MEHP graduating fellow Michael Malinowski, MD, and alumna and faculty member Gundula Bosch, PhD (MEHP ’16), will be presented with MEHP Excellence Awards at this year’s commencement.
Since the first day Malinowski, an associate professor of vascular surgery at the Medical College of Wisconsin, in Milwaukee, enrolled in the program, he has asked what he could do to help and has responded to every request for assistance, says MEHP Program Director Toni Ungaretti, PhD. He is completing the program this spring.
“Mike is a stellar representative of his class,” Ungaretti says. “Not only is he accomplished in his course work but he’s a generous person, and those two things don’t always go together.”
Malinowski says when he investigated the MEHP program as a potential student, he loved the mission statement and appreciated that it had a global community and great leadership. Classmates in his first course included general practice physicians in London and Dublin, and an emergency room physician in Beirut.
“The program is not all theory,” he says. “It’s taught to help educators, specifically those in clinical practice who need that next step to build curriculums and perform rigorous educational research. It’s very focused on being a functional degree.
“I’m so grateful to be part of a great community of educators in the MEHP, and I think it’s a unique group because a lot of the fellows are doing this in addition to their full-time clinical work,” he adds. “I will miss the time and discussion in chat rooms with other fellows, and the ability to focus time every week on shared interests in educational theory, study design, grant writing, and applied statistics.”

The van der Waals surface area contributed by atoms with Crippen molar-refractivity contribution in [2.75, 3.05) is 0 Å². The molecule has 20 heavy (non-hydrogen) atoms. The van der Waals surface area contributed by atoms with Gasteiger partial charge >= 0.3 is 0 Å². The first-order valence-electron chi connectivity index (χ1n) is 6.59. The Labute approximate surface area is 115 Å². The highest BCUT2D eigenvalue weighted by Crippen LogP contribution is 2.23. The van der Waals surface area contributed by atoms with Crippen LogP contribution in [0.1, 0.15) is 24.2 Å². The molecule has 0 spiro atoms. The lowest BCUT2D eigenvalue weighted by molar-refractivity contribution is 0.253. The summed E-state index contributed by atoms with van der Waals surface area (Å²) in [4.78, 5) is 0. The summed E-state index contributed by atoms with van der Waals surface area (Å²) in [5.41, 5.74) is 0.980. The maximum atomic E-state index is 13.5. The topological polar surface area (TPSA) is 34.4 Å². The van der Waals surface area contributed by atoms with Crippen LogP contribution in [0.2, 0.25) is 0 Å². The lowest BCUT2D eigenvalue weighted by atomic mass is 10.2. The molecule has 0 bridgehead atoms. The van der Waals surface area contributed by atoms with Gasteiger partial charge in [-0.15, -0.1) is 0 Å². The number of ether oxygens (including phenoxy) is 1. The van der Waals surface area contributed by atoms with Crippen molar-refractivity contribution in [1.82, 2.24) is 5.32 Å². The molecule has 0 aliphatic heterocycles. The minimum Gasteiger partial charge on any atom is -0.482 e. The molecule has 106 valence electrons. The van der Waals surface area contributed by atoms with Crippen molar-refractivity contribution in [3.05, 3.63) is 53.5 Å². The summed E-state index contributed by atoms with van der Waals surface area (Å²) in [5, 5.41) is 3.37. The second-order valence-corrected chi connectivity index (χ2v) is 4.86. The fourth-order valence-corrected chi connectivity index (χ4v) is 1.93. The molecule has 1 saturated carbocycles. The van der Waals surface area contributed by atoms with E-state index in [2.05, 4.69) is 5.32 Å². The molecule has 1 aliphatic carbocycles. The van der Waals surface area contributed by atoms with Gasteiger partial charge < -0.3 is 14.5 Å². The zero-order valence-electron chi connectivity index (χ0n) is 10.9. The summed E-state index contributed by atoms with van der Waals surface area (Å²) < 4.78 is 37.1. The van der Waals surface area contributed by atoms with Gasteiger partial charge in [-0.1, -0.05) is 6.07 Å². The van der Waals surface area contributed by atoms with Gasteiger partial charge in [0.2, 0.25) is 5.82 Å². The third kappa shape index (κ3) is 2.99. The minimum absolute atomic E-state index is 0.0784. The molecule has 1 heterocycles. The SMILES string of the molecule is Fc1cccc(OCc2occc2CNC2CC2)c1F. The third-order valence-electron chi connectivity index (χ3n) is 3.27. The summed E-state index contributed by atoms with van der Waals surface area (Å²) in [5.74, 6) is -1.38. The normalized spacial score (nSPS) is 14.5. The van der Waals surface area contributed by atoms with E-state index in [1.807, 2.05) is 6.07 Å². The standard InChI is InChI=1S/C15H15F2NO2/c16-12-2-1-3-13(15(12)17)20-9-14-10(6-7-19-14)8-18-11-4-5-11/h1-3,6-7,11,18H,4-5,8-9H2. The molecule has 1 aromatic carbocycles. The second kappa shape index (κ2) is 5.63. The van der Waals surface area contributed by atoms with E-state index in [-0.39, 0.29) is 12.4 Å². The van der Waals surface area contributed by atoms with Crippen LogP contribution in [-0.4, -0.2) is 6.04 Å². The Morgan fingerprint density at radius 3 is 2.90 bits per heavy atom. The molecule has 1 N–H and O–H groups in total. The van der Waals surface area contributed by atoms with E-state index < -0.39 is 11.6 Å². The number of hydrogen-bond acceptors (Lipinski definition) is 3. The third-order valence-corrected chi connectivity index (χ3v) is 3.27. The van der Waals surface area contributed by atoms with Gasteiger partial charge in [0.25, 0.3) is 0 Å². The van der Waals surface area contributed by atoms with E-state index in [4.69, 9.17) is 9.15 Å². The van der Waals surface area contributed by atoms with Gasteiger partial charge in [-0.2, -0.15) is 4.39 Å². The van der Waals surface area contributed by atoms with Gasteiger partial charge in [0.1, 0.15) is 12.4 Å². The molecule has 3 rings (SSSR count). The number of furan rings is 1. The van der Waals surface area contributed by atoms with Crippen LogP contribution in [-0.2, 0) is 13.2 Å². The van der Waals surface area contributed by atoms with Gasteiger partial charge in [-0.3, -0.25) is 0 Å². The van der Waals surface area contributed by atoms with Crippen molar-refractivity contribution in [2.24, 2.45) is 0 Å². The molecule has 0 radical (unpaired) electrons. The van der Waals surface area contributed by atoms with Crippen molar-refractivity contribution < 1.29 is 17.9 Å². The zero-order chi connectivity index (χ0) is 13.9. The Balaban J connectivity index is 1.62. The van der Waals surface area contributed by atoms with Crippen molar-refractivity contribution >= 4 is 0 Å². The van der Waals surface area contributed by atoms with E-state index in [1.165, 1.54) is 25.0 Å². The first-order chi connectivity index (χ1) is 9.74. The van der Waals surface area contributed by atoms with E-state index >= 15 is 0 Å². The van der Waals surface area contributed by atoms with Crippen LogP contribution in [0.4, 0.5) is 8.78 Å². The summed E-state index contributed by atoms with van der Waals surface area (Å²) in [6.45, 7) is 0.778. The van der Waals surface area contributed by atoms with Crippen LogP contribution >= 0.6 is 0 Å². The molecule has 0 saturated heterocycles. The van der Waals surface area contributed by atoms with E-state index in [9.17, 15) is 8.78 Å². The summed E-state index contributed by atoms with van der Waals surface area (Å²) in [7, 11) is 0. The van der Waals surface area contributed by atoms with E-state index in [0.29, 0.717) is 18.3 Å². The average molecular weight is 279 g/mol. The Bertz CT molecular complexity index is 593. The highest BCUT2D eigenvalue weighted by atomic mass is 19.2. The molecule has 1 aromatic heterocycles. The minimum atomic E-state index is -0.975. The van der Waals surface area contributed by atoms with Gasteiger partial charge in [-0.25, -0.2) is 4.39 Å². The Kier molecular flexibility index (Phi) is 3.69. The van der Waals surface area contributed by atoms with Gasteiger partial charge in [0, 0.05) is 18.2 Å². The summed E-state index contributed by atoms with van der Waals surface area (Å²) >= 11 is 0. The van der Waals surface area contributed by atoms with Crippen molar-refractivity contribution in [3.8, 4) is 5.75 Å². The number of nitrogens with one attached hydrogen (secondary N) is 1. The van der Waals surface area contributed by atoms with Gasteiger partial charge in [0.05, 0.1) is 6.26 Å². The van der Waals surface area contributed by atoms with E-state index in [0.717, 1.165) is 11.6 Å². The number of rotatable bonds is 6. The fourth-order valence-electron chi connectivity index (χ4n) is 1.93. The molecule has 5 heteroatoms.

Bosch, senior scientist and director of the R3 Center for Innovation in Science Education at the Johns Hopkins Bloomberg School of Public Health, was the first fellow to sign on to the MEHP program as it was being developed. A colleague handed her a brochure about it, she called Ungaretti and talked with her over a cup of tea, and was hooked. “It was exactly what I wanted to do, and what I needed at that time,” Bosch says.
Since graduating, Bosch “has been a loyal supporter and faculty member for our program,” Ungaretti says. “She has always been there to help.”
Bosch says the MEHP program was a defining career booster. She appreciated being in an interdisciplinary program and gaining greater understanding of what learners need. Then, as she was completing course work, leadership in her department changed. The new chair shared her interest in graduate-level education and offered her the director job of a new PhD program. Now, in her current role as director of the R3 Center, she oversees a variety of graduate and postgraduate science programs that stand for the three Rs of good scientific practice: rigorous research, reproducibility of scientific findings, and social responsibility.
“MEHP shaped my entire career as an adult educator,” she says. “I benefited enormously from the experience in the program by learning to implement different principles, not only in the craftswomanship of how to teach, but also how to make and evaluate programs and learning leadership perspectives. It prepared me and made me confident in my abilities.”
Bosch says she was surprised to learn she was receiving an award, because her usual role is nominating her students for awards: “It was a great joy. I was very happy.”